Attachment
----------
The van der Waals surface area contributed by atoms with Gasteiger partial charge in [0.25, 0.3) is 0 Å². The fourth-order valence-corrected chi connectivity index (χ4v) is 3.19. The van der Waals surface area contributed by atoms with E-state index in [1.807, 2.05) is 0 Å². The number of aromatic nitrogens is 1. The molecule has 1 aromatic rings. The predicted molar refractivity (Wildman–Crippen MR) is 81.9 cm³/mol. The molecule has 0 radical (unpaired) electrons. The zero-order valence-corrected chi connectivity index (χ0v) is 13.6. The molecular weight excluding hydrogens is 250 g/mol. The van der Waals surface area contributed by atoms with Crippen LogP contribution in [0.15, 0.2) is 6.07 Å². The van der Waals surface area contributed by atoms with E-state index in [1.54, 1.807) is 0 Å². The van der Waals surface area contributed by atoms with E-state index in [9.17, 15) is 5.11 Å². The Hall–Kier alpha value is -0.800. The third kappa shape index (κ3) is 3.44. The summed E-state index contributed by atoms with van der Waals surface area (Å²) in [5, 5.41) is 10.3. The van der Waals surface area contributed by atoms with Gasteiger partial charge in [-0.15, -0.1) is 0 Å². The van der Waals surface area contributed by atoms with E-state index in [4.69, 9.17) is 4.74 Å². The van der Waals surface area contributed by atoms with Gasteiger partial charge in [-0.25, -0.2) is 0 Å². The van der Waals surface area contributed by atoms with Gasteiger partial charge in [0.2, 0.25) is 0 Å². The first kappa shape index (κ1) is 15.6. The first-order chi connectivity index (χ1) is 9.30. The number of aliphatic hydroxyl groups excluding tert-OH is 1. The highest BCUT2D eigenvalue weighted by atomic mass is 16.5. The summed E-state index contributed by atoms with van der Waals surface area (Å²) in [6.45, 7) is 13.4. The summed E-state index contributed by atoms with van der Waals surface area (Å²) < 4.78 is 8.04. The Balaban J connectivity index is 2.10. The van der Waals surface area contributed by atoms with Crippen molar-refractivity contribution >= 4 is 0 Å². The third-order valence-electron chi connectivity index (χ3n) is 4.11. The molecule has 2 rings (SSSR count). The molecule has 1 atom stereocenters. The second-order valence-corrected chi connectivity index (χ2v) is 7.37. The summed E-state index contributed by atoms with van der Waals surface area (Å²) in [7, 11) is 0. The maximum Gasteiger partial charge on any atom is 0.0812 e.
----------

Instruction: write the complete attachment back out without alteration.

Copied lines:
The van der Waals surface area contributed by atoms with Gasteiger partial charge in [0.25, 0.3) is 0 Å². The fourth-order valence-corrected chi connectivity index (χ4v) is 3.19. The van der Waals surface area contributed by atoms with E-state index in [1.807, 2.05) is 0 Å². The number of aromatic nitrogens is 1. The molecule has 1 aromatic rings. The predicted molar refractivity (Wildman–Crippen MR) is 81.9 cm³/mol. The molecule has 0 radical (unpaired) electrons. The zero-order valence-corrected chi connectivity index (χ0v) is 13.6. The molecular weight excluding hydrogens is 250 g/mol. The van der Waals surface area contributed by atoms with Crippen LogP contribution in [0.15, 0.2) is 6.07 Å². The van der Waals surface area contributed by atoms with E-state index in [1.54, 1.807) is 0 Å². The van der Waals surface area contributed by atoms with E-state index in [9.17, 15) is 5.11 Å². The Hall–Kier alpha value is -0.800. The third kappa shape index (κ3) is 3.44. The summed E-state index contributed by atoms with van der Waals surface area (Å²) in [5, 5.41) is 10.3. The van der Waals surface area contributed by atoms with Gasteiger partial charge in [-0.15, -0.1) is 0 Å². The van der Waals surface area contributed by atoms with E-state index in [4.69, 9.17) is 4.74 Å². The van der Waals surface area contributed by atoms with Gasteiger partial charge in [-0.25, -0.2) is 0 Å². The van der Waals surface area contributed by atoms with Gasteiger partial charge in [0.2, 0.25) is 0 Å². The first kappa shape index (κ1) is 15.6. The first-order chi connectivity index (χ1) is 9.30. The number of aliphatic hydroxyl groups excluding tert-OH is 1. The highest BCUT2D eigenvalue weighted by atomic mass is 16.5. The summed E-state index contributed by atoms with van der Waals surface area (Å²) in [6.45, 7) is 13.4. The summed E-state index contributed by atoms with van der Waals surface area (Å²) < 4.78 is 8.04. The Balaban J connectivity index is 2.10. The van der Waals surface area contributed by atoms with Crippen molar-refractivity contribution >= 4 is 0 Å². The third-order valence-electron chi connectivity index (χ3n) is 4.11. The molecule has 2 rings (SSSR count). The molecule has 1 atom stereocenters. The second-order valence-corrected chi connectivity index (χ2v) is 7.37. The summed E-state index contributed by atoms with van der Waals surface area (Å²) in [7, 11) is 0. The maximum Gasteiger partial charge on any atom is 0.0812 e.